Why Lethbridge County cattle feeders could be leaving via new roads

Here in Alberta, beef is a $5 billion industry. It supplies 75 per cent of our province’s meat exports, and 40 per cent of all agricultural exports.

But the hard-working Albertans who keep Alberta’s heritage industry running are worried about their future. They are dealing with increased costs from the province, taxation by municipalities and protectionist threats from the United States, all of which put untold pressure on their operations.

There’s not much we can do about threats from south of the border, but on a more local scale, our cattle producers are faced with issues that jeopardize their livelihoods. One such issue is the livestock head tax in Lethbridge County.

The county has proposed the tax to help raise money to build and repair roads and bridges. Few would argue that this infrastructure is not needed, but the burden will fall disproportionately on local cattle feeders, who will be paying 85 per cent of the tax.

What a livestock head tax means for cattle feeders

At any given time, there are more than half a million cattle in feedlots in Lethbridge County. This business contributes over $600 million to the local economy. But an independent analysis of the tax concluded that cattle feeding operations will either close or move to other jurisdictions. Feeder cattle will migrate to US feedlots. This means Alberta will lose a value-added component of the beef industry which has taken generations to build.

Why a dysfunctional property tax system lies at the root of the problem 

Lethbridge County argues that the infrastructure money it needs can’t come from increasing property tax on farmland because Lethbridge already has one of the highest farmland tax rates in Alberta. At first glance, this appears to be true – farmland property taxes in Lethbridge County are 2.3 per cent of assessed value compared to a provincial average of 1.1 per cent. But this requires a closer look:

    • Comparing taxes paid as a per cent of assessed value is not the way to measure tax burden. This can only be measured by comparing taxes paid to personal or net business income. 
    • When measured as a percentage of per capita income, taxes paid on farmland in Lethbridge County are about 40 per cent lower today than they were in 1996.
    • The property tax system does not properly assess and tax land used for intensive livestock operations. 
    • Assessment rates have not been updated since 1983.  As a result, the property tax burden is not being fairly shared among owners of farmland. 

The Alberta government has long known about these issues with the property tax system. It commissioned a review in 2002, resulting in recommendations which were subsequently ignored.

Ignoring the problem is no longer an option. It’s time for the government to modernize and update the farmland property tax system so municipalities can raise the revenue they need to serve their citizens and support their livelihoods.

We have called on the Minister of Municipal Affairs to work with us in designing a province-wide solution for this province-wide issue. We need fair, equitable, and transparent tax policy. It’s the only way to support the businesses on which our economy is founded.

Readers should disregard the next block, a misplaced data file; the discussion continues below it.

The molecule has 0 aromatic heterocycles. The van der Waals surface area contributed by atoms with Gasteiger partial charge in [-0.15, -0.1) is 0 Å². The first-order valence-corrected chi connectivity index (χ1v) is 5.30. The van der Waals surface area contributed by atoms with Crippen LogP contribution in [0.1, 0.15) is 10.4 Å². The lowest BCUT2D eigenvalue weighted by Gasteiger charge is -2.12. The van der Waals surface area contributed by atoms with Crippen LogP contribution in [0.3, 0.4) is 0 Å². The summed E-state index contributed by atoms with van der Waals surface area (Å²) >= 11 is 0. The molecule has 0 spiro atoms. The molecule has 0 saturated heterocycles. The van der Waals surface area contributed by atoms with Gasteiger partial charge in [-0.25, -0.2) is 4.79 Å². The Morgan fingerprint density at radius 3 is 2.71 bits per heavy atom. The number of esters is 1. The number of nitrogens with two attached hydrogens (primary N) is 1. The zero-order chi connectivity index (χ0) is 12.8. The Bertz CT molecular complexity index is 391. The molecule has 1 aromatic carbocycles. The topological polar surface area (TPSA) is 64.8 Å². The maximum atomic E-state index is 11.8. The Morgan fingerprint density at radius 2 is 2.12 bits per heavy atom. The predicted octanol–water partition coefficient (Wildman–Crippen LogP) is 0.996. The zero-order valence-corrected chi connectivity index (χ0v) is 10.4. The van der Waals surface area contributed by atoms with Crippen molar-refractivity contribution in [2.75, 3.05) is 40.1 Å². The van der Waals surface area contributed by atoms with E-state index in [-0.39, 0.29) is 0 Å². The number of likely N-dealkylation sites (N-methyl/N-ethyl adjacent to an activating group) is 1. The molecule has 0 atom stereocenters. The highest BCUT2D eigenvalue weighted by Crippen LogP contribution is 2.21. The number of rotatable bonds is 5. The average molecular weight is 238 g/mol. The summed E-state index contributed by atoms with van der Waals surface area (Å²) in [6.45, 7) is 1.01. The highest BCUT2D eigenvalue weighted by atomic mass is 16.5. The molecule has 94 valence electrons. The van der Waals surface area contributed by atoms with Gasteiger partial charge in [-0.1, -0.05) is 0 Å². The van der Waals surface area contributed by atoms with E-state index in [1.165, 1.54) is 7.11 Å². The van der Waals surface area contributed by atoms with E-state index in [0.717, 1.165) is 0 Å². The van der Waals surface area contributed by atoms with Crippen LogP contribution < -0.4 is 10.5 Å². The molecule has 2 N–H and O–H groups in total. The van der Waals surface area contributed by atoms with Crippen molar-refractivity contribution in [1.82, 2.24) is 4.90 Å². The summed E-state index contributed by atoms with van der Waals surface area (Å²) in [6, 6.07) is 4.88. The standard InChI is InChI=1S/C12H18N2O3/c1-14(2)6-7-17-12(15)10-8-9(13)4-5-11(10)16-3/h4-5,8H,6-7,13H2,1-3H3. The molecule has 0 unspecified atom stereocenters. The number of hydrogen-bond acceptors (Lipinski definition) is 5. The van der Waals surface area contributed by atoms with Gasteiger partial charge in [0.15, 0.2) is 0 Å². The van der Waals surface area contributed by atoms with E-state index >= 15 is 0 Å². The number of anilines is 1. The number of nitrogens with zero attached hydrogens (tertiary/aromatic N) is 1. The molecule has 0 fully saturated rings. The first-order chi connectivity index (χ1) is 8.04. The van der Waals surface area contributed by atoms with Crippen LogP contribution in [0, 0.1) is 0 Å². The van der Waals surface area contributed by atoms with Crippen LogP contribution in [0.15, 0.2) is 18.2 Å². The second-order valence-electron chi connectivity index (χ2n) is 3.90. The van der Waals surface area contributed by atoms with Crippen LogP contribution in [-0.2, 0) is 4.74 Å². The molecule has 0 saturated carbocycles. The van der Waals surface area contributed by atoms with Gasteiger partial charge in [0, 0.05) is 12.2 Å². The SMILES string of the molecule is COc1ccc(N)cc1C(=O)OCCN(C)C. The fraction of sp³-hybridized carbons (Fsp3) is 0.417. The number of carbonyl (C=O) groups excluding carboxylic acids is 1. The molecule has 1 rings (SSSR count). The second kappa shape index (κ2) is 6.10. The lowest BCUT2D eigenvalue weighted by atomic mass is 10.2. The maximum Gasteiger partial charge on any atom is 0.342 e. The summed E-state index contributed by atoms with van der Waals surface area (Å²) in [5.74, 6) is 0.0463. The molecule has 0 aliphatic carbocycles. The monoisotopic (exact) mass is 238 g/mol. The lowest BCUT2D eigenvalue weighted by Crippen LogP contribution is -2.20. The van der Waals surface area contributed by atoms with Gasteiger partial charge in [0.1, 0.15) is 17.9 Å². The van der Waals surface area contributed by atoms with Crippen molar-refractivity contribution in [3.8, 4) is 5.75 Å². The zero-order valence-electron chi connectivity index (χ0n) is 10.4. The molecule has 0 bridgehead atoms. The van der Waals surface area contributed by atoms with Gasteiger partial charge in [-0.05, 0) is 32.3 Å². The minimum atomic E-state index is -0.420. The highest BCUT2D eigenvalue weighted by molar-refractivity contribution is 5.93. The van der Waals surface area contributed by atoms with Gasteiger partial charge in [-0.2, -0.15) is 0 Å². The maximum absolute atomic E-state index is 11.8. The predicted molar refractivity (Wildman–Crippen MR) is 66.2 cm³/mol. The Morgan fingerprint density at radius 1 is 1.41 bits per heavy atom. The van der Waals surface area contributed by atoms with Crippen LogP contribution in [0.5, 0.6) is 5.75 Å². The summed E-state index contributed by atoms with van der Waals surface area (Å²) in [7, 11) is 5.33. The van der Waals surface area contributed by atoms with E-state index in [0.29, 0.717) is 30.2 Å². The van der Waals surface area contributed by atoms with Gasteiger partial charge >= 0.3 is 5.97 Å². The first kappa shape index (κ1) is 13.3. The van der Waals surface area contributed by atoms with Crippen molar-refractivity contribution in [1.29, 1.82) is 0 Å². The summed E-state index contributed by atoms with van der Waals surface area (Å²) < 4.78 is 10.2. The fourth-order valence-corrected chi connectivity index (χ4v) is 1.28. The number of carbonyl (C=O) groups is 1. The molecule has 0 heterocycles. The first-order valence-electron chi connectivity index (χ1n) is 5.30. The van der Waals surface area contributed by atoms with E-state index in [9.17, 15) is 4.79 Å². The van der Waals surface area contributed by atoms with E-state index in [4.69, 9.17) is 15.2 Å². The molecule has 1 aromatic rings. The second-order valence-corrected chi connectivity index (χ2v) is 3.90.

You can learn more about other issues that are of concern to Alberta’s cattle feeders in ‘5 feedlot issues to watch for in 2017.’

Antimicrobials and food production – 4 reasons antibiotics are given to beef cattle

Some Canadians have questions about antibiotic use in farmed animals. In an earlier post, we looked at the science behind the use of hormones in beef cattle. This week, in part one of a three-part series, we’re exploring another hot topic – antibiotics.

First up, an explanation of what antibiotics are, and how and why they are used.

Antibiotic or antimicrobial?

An antimicrobial is any agent that is used to treat microbial infection. An antibiotic is one type of antimicrobial, specifically made from natural microorganisms.

When looking at the safety or issues of using antibiotics in beef cattle, it makes the most sense to discuss the use of antimicrobials as a whole, rather than only antibiotics.

We spoke with Dr. Sherry Hannon, research team lead and veterinary epidemiologist at Feedlot Health Management Services Ltd. to learn more about the use of antimicrobials in feedlot animals.

Sherry explained that there are four main reasons for the use of antimicrobials in feedlots:

#1 To treat disease

“Diseases such as respiratory disease, arthritis and other lameness, abscesses, etc., are effectively treated with antimicrobials in injectable or oral form,” said Sherry.

#2 After surgery or injury

Antimicrobials are used to prevent infection in individual animals after specific events.

#3 As a preventative

Antimicrobials are sometimes used when animals have been exposed to disease, or unfavourable environmental conditions, and are at risk from an outbreak of infectious disease. They are also fed to groups of cattle at specific times to help prevent common diseases.

“Based on clinical field trials, we know that specific groups of animals may already be sick by the time they reach the feedlot after weaning, co-mingling in auction markets, and transport,” explained Sherry. “Antimicrobials help us prevent outbreaks that could spread through the herd.”

#4 To improve growth and production

The use of antimicrobials have historically been used to improve rumen function and enhance growth and production of meat, but this use is declining, and becoming increasingly regulated, due to the risk of antimicrobial resistance. We will discuss antimicrobial resistance further in part two of this series.

When antimicrobials are withheld

When an animal is sick, or at risk from disease, it would be cruel to withhold treatment.

“There are three main health implications when antimicrobials are withheld,” Sherry noted:

    • Poor animal welfare – animals would become sick or die.
    • Greater potential for spreading of disease among animals in a pen.
    • Food safety concerns increase because animals are more likely to have infections when sent to slaughter.

Stay tuned for next week when we will discuss the causes for concern around the use of antimicrobials in beef cattle, and what’s being done to address them.

In the meantime, check out ‘Beef and hormones: what the science says’.

Budget 2017 and agriculture: 5 things you should know

A major mandate for the Alberta Cattle Feeders’ Association, and for the National Cattle Feeders’ Association (NCFA), is to represent our industry to the government. We work hard to keep the lines of communication open, and to provide valuable information about the challenges our members face, and how that affects Canadians.